The Innovative History of Tron
A bit of cinematic history...

I just watched the special edition DVD of the movie Tron.  I didn't watch the movie again (I had already seen it a couple times), but all the extras made it worthwhile.  There was a load of behind-the-scenes footage both from the original production and follow-up interviews with the filmmakers and cast 20 years later.

One thing that was especially interesting in it was a statement by one of the special effects guys: "No film before was ever made like this, and no film will ever again be made this way."  It was an interesting way of thinking about it, but the techniques used on the film were riding between two eras: optical printing (and related methods) and the emerging world of digital effects.  The amount of work to do the film was absolutely amazing.  In fact, here's an interesting fact covered in the extras that was reiterated in the IMDb trivia section:

At the time, computers could generate static images, but could not automatically put them into motion. Thus, the coordinates for each image, such as a lightcycle, had to be entered for each individual frame. It took 600 coordinates to get 4 seconds of film. Each of these coordinates was entered into the computer by hand by the filmmakers.

What they were doing was using 100 frames per second.  Each frame required 6 numbers to describe the position of the object.  In this case, say they were animating the "light cycles."  The first three numbers described the x, y, and z axis position, then they used three more numbers to describe the pitch, roll, and yaw.  Also, you should realize this was just *one* cycle with no moving parts.  There were often two or three in a given shot.  And to top it all off, they couldn't even *see* what they were doing until the entire process was complete.  In order to figure out the best points to program into the computer, they just drew lines on graph paper, then approximated where the points fell along the axes.  Talk about tedious.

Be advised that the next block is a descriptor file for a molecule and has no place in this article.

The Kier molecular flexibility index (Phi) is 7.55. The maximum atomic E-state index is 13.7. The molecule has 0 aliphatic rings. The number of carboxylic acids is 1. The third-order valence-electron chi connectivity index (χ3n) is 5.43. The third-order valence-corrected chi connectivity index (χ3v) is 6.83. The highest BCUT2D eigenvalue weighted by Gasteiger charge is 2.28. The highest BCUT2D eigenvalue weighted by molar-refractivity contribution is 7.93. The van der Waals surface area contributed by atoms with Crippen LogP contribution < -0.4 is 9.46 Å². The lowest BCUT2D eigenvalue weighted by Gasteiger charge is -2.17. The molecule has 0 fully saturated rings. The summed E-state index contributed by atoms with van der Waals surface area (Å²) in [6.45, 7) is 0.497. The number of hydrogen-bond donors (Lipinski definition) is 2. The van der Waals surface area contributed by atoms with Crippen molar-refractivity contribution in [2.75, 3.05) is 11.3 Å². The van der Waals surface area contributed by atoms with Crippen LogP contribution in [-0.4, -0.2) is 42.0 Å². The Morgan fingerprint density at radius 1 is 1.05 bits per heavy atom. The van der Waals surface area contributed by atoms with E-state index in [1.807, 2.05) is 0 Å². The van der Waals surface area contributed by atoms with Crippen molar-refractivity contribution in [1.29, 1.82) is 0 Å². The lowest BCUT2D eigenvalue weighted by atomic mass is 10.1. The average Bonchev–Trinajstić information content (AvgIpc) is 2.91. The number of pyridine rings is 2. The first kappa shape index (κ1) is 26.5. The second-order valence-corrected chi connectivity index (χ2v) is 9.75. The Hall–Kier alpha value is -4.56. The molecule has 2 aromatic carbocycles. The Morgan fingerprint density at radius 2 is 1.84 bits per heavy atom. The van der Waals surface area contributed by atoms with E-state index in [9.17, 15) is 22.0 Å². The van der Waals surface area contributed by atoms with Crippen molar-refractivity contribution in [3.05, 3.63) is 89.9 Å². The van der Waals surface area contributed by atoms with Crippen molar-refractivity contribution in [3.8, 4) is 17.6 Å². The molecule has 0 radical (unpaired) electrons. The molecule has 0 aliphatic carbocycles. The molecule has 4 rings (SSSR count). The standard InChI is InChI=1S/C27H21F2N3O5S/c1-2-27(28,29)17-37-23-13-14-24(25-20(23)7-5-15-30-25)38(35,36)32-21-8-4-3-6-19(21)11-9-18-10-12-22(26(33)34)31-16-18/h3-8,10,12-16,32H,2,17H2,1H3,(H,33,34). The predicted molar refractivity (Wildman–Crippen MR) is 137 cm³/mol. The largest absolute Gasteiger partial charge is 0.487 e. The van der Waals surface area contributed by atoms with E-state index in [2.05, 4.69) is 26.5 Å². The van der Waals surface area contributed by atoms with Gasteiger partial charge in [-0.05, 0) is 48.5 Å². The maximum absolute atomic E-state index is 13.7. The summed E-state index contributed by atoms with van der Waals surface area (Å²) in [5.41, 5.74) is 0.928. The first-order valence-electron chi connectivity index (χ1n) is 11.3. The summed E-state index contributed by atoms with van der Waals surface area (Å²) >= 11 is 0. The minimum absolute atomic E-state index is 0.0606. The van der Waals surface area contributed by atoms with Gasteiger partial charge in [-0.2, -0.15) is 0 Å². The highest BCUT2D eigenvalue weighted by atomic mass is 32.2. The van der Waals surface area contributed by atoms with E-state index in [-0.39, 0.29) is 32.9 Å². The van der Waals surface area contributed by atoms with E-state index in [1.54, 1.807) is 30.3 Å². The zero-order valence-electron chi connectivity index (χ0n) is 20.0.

Still, the film really looked terrific, even if it wasn't the Matrix of its day in terms of an engaging story or box office success.  However, its influence on the Matrix itself is indisputable.  Consider this plot outline (lifted directly from the IMDb's main page):

A hacker is literally abducted into the world of a computer and forced to participate in gladiatorial games where his only chance of escape is with the help of a heroic security program.

Sound familiar?  Even the MCP (the big bad guy he faces at the end of the movie) looks just like the thing Neo meets up with at the end of Revolutions.